If you have some time, it is worth looking for the bizarre 'phallic rock', which points erotically to something interestingly called a 'vaginal slope'. It is surrounded by a stone fence, hidden up a small valley, and visible from the main road to Ulaanbaatar, about 1km from Kharkhorin.
Legend has it that the rock was placed here in an attempt to stop frisky monks, filled with lust by the shapely slope, from fraternising with the local women. The other turtle rock is located at the top of the slope.
Outside the monastery walls are two 'turtle rocks'. Four of these sculptures once marked the boundaries of ancient Karakorum, acting as protectors of the city (turtles are considered symbols of eternity). The turtles originally had an inscribed stone stele mounted vertically on their back.
One is easy to find: just walk out of the northern gate of the monastery and follow the path north-west for about 300m. The other is located on top of a hill near the Phallic Rock which you may visit if you're on a tour like I was.
Virtually the whole monastery site was destroyed during the Stalinist purges of the 1930s. All but three of the temples were destroyed and an unknown number of monks were either killed or shipped off to Siberia and never heard from again. These photo's in a souvenir shop in a ger outside the Lavrin Temple show the extent of the destruction as well as more information as to what happened.
These three temples are the oldest and main ones within the walled monastery and are encircled by a further wall. Inside this courtyard, the temple to the west, built by Abtai Khaan and his son, is dedicated to the adult Buddha. Inside, on either side of Sakyamuni (the historical Buddha), are statues of Sanjaa, the past Buddha, to the left; and Maidar, the future Buddha, to the right. Other items on display include some golden 'wheels of eternity', naimin takhel (the eight auspicious symbols), figurines from the 17th and 18th centuries, and balm (wheat dough cakes, decorated with coloured medallions of goat or mutton fat), made in 1965 and still well preserved. Look out for the inner circumambulation path leading off to the left, just by the entrance.
The main and central temple is called the Zuu of Buddha. The entrance is flanked by the gods Gonggor on the left and Bandal Lham on the right. Inside, on either side of the statues of the child Buddha, are (to the right) Otoch Manal, the Medicine Buddha and (to the left) Holy Abida, the god of justice. The temple also contains statues of Niam and Dabaa, the sun and moon gods respectively, a few of the tsam masks that survived the purges, some carved, aggressive looking guards from the 16th and 17th centuries, and some displays of the work of the revered sculptor and Buddhist, Zanabazar.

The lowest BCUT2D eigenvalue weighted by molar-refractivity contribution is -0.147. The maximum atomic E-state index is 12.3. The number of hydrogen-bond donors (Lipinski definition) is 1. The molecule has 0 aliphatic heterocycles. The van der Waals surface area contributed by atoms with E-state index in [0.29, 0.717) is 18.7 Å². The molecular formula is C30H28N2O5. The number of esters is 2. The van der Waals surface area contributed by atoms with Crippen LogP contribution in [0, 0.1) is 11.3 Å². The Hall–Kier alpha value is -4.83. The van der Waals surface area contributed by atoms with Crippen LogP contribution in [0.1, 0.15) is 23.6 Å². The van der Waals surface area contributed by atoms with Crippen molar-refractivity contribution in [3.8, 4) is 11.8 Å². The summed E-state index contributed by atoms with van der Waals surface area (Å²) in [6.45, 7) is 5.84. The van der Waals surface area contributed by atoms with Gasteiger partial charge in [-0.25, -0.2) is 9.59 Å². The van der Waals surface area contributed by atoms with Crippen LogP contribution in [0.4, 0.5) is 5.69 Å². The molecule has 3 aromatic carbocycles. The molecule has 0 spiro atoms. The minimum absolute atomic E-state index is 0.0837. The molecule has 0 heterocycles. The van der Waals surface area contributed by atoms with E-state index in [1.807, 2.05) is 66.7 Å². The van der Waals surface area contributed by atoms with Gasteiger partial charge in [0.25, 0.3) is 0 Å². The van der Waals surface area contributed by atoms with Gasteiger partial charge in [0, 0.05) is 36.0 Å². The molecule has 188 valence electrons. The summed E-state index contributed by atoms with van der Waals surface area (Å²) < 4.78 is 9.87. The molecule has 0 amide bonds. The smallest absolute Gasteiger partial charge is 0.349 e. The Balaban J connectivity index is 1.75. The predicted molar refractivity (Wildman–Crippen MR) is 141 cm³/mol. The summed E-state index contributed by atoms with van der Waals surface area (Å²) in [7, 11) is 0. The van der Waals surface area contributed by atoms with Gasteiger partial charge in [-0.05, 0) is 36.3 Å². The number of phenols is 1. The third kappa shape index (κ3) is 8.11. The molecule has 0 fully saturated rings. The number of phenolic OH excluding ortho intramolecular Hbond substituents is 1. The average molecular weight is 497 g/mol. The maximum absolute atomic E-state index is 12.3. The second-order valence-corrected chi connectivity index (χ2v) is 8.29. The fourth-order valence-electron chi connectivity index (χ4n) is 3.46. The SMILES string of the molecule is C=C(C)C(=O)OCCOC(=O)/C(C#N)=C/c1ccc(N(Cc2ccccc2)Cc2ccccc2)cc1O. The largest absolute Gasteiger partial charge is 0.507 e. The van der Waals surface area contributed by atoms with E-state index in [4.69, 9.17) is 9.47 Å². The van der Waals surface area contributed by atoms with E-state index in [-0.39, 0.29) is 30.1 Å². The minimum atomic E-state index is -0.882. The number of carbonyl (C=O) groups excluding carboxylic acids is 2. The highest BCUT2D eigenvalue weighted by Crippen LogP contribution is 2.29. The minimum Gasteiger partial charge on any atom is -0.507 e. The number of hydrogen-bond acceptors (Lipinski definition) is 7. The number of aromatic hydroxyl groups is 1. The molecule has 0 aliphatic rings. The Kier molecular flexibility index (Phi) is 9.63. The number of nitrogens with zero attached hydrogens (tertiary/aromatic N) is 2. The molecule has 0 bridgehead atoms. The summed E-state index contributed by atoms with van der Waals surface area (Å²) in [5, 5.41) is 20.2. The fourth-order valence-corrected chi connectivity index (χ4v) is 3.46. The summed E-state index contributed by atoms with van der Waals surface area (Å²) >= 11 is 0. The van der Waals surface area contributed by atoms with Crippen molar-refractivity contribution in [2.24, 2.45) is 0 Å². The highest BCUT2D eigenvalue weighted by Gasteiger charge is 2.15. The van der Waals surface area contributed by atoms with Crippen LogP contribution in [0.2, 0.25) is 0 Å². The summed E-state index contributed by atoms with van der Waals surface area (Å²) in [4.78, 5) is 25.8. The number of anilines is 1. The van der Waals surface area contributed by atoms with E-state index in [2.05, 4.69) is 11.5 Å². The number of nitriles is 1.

In the temple to the east, there's a statue depicting the adolescent Buddha. The statue on the right is Tsongkhapa, who founded the yellow Hat sect of Buddhism in Tibet. The figure on the left is Janraisig, the bodhisattva of compassion.
It costs T5,000 to take photos inside the monastery temples.
The Dalai Lama Temple was built to commemorate the visit by Abtai Khaan's son, Altan, to the Dalai Lama in Tibet in 1675. The features a statue of Zanabazar, 13 'nagtan' images of Mahakala, six images of 12 Dalai Lama's emanations and some fine 17th-century scroll paintings depicting the dalai lamas and various protector deities.
The gravestones of Abtai Khaan (1554-1588) and his grandson Tushet Khaan Gombodorj (the father of Zanabazar) stand in front of the Dalai Lama Temple within the monastery compound and are inscribed in Mongol, Chinese, Tibetan and Arabic scripts.
The monastery is enclosed in an immense walled compound which is four-sided and approx 400 metres in length. Spaced evenly along each wall, about every 15m, are 102 stupas. The number 108, being a sacred number in Buddhism, and the number of beads in a Buddhist rosary, was probably envisioned, but never achieved.
When I was in Karakorum in July 2004, there is a very new monument on top of a hill overlooking the town. It can be reached by driving or trekking, and is worth a visit. The view up here is breathtaking.
The area surrounding Karakorum is very beautiful, especially if you follow the river which flows through the town into the valley. You can do simple trekking here, climb up a hill where you can see 360 degrees view of the surroundings. Other good activites here include picnic by the river, fishing and horse riding.
Karakorum is the site of the ancient capital of the Mongolians before they invaded China and shifted it to Beijing. There is very remaining of the ancient city except for the Erdene Zuu Monestary as most of it was destroyed by invaders later on. Nevertheless, Karakorum is worth visiting and it offers very good surroundings with beautiful scenery.
This is the oldest Buddhist monestary in Mongolia and a must see landmark. Located at the town of Karakorum, it is a long 6-8 hours drive west of Ulaanbaatar but is worth the journey. Other than the monestary, you can stay at one of the surrounding ger camps, do some trekking as this area offers spectacular scenery.
While you are at Bayangobi, do drop by and enjoy a small natural desert in this area. The sand in this desert is very fine and you can climb onto the top of the sand dunes to enjoy the scenery. However, be careful of equipment such as camera as the fine sand can get in easily.
The large white temple at the far end is the Tibetan-style Lavrin Temple, where ceremonies are held every morning. It's not possible to take photos inside as it's a working temple building.
As you walk north through the monastery compound, you will pass the Golden Prayer Stupa, built in 1799. The temple next to this is said to be the first temple built at Erdene Zuu.
Erdene-Dzuu is a big old monastry, but only a small part is still used from the Lamas. Most of it is a huge museum.